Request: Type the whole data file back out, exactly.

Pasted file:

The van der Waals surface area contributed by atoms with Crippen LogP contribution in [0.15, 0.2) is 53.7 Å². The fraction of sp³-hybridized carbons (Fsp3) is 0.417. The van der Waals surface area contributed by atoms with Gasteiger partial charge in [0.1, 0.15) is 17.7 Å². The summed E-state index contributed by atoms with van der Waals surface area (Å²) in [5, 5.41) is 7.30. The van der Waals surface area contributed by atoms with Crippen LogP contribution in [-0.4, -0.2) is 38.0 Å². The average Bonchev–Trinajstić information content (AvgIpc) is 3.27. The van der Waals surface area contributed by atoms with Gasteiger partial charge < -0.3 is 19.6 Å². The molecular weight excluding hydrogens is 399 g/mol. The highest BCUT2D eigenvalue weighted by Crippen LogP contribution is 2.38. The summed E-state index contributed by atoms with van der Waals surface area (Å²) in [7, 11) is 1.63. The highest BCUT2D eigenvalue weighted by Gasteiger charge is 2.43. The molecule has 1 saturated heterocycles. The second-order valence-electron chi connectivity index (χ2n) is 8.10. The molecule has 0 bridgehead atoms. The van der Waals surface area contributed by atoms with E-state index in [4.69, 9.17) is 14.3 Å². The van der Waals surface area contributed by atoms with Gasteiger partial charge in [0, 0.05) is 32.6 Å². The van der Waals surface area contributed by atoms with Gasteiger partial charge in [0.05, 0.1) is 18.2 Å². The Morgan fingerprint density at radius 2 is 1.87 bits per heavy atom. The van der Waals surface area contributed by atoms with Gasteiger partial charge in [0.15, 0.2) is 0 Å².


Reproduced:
The van der Waals surface area contributed by atoms with Crippen LogP contribution in [0.15, 0.2) is 53.7 Å². The fraction of sp³-hybridized carbons (Fsp3) is 0.417. The van der Waals surface area contributed by atoms with Gasteiger partial charge in [0.1, 0.15) is 17.7 Å². The summed E-state index contributed by atoms with van der Waals surface area (Å²) in [5, 5.41) is 7.30. The van der Waals surface area contributed by atoms with Crippen LogP contribution in [-0.4, -0.2) is 38.0 Å². The average Bonchev–Trinajstić information content (AvgIpc) is 3.27. The van der Waals surface area contributed by atoms with Gasteiger partial charge < -0.3 is 19.6 Å². The molecular weight excluding hydrogens is 399 g/mol. The highest BCUT2D eigenvalue weighted by Crippen LogP contribution is 2.38. The summed E-state index contributed by atoms with van der Waals surface area (Å²) in [7, 11) is 1.63. The highest BCUT2D eigenvalue weighted by Gasteiger charge is 2.43. The molecule has 1 saturated heterocycles. The second-order valence-electron chi connectivity index (χ2n) is 8.10. The molecule has 0 bridgehead atoms. The van der Waals surface area contributed by atoms with E-state index in [4.69, 9.17) is 14.3 Å². The van der Waals surface area contributed by atoms with Gasteiger partial charge in [0, 0.05) is 32.6 Å². The van der Waals surface area contributed by atoms with Gasteiger partial charge in [0.05, 0.1) is 18.2 Å². The Morgan fingerprint density at radius 2 is 1.87 bits per heavy atom. The van der Waals surface area contributed by atoms with Gasteiger partial charge in [0.15, 0.2) is 0 Å².